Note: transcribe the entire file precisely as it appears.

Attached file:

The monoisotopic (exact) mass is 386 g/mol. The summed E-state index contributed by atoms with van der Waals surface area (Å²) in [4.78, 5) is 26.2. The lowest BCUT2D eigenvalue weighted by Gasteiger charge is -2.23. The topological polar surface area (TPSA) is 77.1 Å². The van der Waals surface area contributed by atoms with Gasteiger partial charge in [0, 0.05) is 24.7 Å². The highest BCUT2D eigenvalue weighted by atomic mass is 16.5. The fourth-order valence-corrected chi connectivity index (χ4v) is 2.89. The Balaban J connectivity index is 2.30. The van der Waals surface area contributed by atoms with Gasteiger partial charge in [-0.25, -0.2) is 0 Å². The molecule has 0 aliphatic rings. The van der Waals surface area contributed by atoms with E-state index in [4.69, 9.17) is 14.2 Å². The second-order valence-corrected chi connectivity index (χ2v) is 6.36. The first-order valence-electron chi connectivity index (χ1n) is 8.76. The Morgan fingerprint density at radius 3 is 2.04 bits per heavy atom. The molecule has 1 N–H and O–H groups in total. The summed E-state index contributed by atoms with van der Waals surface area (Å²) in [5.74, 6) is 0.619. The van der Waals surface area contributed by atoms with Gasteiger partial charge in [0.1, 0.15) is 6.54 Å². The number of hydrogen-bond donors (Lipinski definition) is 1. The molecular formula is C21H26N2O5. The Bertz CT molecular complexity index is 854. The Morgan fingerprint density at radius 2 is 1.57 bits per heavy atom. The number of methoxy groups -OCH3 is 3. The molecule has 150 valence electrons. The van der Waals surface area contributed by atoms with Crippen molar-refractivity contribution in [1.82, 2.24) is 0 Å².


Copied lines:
The monoisotopic (exact) mass is 386 g/mol. The summed E-state index contributed by atoms with van der Waals surface area (Å²) in [4.78, 5) is 26.2. The lowest BCUT2D eigenvalue weighted by Gasteiger charge is -2.23. The topological polar surface area (TPSA) is 77.1 Å². The van der Waals surface area contributed by atoms with Gasteiger partial charge in [0, 0.05) is 24.7 Å². The highest BCUT2D eigenvalue weighted by atomic mass is 16.5. The fourth-order valence-corrected chi connectivity index (χ4v) is 2.89. The Balaban J connectivity index is 2.30. The van der Waals surface area contributed by atoms with Gasteiger partial charge in [-0.25, -0.2) is 0 Å². The molecule has 0 aliphatic rings. The van der Waals surface area contributed by atoms with E-state index in [4.69, 9.17) is 14.2 Å². The second-order valence-corrected chi connectivity index (χ2v) is 6.36. The first-order valence-electron chi connectivity index (χ1n) is 8.76. The Morgan fingerprint density at radius 3 is 2.04 bits per heavy atom. The molecule has 1 N–H and O–H groups in total. The summed E-state index contributed by atoms with van der Waals surface area (Å²) in [5.74, 6) is 0.619. The van der Waals surface area contributed by atoms with Gasteiger partial charge in [0.1, 0.15) is 6.54 Å². The number of hydrogen-bond donors (Lipinski definition) is 1. The molecular formula is C21H26N2O5. The Bertz CT molecular complexity index is 854. The Morgan fingerprint density at radius 2 is 1.57 bits per heavy atom. The number of methoxy groups -OCH3 is 3. The molecule has 150 valence electrons. The van der Waals surface area contributed by atoms with Crippen molar-refractivity contribution in [1.82, 2.24) is 0 Å².